Benefits of Vigorous Exercise<p>Besides being more efficient, turning up the heat on your fitness sessions can benefit your health in a variety of ways. Let's take a closer look at some of the evidence-based benefits of a higher intensity workout.</p><ul><li><strong>Higher calorie burn.</strong> According to the <a href="https://www.acefitness.org/education-and-resources/professional/expert-articles/5008/7-things-to-know-about-excess-post-exercise-oxygen-consumption-epoc/?utm_source=Rakuten&utm_medium=10&ranMID=42334&ranEAID=TnL5HPStwNw&ranSiteID=TnL5HPStwNw-hYlKnAcfzfixAUsvnO6Ubw" target="_blank">American Council on Exercise</a>, working out at a higher intensity requires more oxygen, which burns more calories. It also contributes to excess post-exercise oxygen consumption (EPOC) or the "afterburn effect" that allows you to continue burning calories even after you finish working out. This means your metabolism will stay elevated for longer after a vigorous exercise session.</li><li><strong>More weight loss.</strong> A <a href="https://www.healthline.com/health-news/interval-workouts-will-help-you-lose-weight-more-quickly" target="_blank">higher calorie burn</a> and an elevated metabolism will help you lose weight more quickly than doing low- or moderate-intensity exercise.</li><li><strong>Improved heart health.</strong> According to a <a href="https://www.ncbi.nlm.nih.gov/pubmed/16377300" target="_blank">2012 study</a>, high- and moderate-intensity exercise appears to offer low chance of cardiovascular events, even in those with heart disease. Cardiovascular benefits may include improvements in:<ul><li><a href="https://www.healthline.com/health/diastole-vs-systole" target="_blank">diastolic blood pressure</a></li><li><a href="https://www.healthline.com/nutrition/15-ways-to-lower-blood-sugar#TOC_TITLE_HDR_1" target="_blank">blood sugar control</a></li><li>aerobic capacity</li></ul></li><li><strong>Improved mood.</strong> High-intensity exercise may also boost your mood. According to a large <a href="https://www.jstage.jst.go.jp/article/jpts/27/4/27_jpts-2014-736/_article" target="_blank">2015 study</a> that analyzed the data of more than 12,000 participants, researchers found a significant link between strenuous exercise and fewer depressive symptoms.</li><li><strong>Lower risk of mortality.</strong> According to a 2015 <a href="https://www.ncbi.nlm.nih.gov/pubmed/25844882" target="_blank">study</a>, researchers found that vigorous activity may be key to avoiding an early death. The study, which followed 204,542 people for more than 6 years, reported a 9 to 13 percent decrease in mortality for those who increased the intensity of their exercise sessions.</li></ul>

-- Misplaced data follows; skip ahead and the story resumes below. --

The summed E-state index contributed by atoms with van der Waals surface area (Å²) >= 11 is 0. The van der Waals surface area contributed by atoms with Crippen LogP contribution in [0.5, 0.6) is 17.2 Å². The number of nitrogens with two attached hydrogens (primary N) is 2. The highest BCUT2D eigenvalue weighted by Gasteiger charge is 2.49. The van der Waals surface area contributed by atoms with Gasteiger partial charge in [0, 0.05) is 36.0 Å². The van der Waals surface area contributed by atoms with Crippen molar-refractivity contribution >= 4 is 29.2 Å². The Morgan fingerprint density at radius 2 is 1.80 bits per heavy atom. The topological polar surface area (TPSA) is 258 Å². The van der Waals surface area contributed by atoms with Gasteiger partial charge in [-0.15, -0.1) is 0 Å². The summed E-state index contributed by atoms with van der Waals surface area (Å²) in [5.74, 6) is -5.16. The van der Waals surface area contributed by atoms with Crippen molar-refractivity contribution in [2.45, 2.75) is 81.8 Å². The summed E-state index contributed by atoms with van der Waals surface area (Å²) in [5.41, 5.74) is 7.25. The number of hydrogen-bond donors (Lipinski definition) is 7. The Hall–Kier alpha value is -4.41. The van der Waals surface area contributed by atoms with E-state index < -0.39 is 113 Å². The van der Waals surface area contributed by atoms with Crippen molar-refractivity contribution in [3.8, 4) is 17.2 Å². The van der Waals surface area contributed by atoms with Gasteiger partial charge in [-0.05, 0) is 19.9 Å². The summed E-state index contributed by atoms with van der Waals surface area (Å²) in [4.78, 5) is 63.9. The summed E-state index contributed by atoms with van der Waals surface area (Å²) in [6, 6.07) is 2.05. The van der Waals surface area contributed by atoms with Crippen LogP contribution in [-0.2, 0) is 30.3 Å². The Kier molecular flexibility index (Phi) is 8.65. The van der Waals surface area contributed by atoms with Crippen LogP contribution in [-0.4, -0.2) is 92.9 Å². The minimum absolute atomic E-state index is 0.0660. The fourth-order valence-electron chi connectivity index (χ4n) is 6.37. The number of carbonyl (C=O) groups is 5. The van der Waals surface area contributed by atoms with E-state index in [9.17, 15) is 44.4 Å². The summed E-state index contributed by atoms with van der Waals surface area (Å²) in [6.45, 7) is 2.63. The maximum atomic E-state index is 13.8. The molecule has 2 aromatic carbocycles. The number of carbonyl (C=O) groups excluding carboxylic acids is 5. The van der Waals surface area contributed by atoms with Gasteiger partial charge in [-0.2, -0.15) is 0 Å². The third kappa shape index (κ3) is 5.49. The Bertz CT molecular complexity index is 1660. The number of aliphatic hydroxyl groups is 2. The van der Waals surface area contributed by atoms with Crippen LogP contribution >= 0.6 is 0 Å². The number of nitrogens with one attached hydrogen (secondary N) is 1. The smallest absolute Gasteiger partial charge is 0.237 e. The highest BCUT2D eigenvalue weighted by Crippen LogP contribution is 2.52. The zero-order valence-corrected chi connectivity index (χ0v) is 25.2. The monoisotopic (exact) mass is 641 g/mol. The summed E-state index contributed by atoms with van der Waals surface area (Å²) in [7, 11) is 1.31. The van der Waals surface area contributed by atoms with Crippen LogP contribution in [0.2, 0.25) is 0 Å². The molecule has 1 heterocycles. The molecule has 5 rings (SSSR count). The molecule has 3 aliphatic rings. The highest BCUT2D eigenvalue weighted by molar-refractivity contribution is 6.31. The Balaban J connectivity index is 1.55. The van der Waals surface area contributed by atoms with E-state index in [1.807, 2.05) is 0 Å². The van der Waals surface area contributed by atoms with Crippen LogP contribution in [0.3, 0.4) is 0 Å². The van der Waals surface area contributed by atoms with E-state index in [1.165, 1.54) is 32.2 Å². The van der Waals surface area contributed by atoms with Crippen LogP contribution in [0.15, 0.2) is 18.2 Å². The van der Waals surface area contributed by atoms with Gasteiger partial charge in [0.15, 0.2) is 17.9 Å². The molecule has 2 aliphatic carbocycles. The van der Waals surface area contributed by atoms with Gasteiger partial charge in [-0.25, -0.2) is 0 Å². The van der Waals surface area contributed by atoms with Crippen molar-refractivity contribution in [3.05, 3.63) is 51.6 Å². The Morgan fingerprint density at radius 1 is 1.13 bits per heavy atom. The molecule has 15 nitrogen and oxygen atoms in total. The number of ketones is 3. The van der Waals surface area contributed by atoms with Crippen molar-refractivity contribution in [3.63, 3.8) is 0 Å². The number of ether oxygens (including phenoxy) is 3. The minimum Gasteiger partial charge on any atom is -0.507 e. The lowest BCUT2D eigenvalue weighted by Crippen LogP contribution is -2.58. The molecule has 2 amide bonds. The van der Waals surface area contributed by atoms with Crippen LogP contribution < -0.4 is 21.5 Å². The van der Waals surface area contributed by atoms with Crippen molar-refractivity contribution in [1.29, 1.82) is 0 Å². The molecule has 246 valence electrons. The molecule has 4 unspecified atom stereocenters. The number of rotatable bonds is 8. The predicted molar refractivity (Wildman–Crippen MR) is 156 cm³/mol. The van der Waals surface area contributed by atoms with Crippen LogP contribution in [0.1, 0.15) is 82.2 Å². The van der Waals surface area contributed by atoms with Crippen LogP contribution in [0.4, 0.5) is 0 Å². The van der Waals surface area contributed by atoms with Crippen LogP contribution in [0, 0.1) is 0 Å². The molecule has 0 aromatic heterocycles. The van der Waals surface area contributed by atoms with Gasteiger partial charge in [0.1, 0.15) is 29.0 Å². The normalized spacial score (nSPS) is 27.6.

How to Measure Exercise Intensity<p>So, how do you know for sure that you're exercising at a strenuous level? Let's look at three ways to measure the intensity of your physical activity.</p><h3>1. Your heart rate</h3><p>Monitoring your heart rate is one of the most reliable methods for measuring exercise intensity. Exercising at 70 to 85 percent of your maximum heart rate qualifies as vigorous exercise intensity.</p><blockquote><strong><strong>WHAT IS YOUR MAXIMUM HEART RATE?</strong></strong>Your maximum heart rate is the fastest your heart can safely beat. To find out what your maximum heart rate is you need to subtract your age from 220. For example, for a 40-year-old person: <ul><li>220 bpm (beats per minute) minus age</li><li>220 – 40 = 180 bpm</li></ul>To work out at a vigorous pace, you'll want to exercise within 70 to 85 percent of your maximum heart rate. For example: <ul><li>180 x 0.70 (70 percent) = 126</li><li>180 x 0.85 (85 percent) = 153</li></ul>For a 40-year-old person, a vigorous training range is 126 to 153 bpm.<br></blockquote><p>You can check your heart rate while you're working out by wearing a heart rate monitor or <a href="https://www.healthline.com/health/how-to-check-heart-rate" target="_blank">taking your pulse</a>.</p>
How to Add Vigorous Activity to Your Workout<p>Adding strenuous activity to your weekly workout routine requires some careful planning. Fortunately, many of the activities that you do at a moderate level can easily be performed at a higher intensity.</p><p>One way of incorporating vigorous aerobic activity into your routine is to do a <a href="https://www.healthline.com/nutrition/benefits-of-hiit" target="_blank">high-intensity interval training (HIIT)</a> workout. This type of workout combines short bursts of intense activity — typically performed at 80 to 95 percent of your maximum heart rate — with recovery periods at 40 to 50 percent maximum heart rate.</p><p>To sustain this level of training, consider following a 2:1 work to rest ratio. For example, a <a href="https://www.healthline.com/health/treadmill-weight-loss#hiit" target="_blank">treadmill workout </a>or outdoor running session could include:</p><ul><li>running at 9 to 10 mph for 30 seconds</li><li>followed by walking at 3 to 4 mph for 60 seconds</li><li>alternating this work-to-rest ratio for 20 to 30 minutes</li></ul><p>Playing a fast-paced sport like soccer, basketball, or racquetball is another effective way to add strenuous activity to your fitness routine. Participating in <a href="https://www.healthline.com/health/benefits-of-a-spin-class" target="_blank">cycling classes</a> or swimming laps are other ways to build more strenuous exercise into your workouts.</p>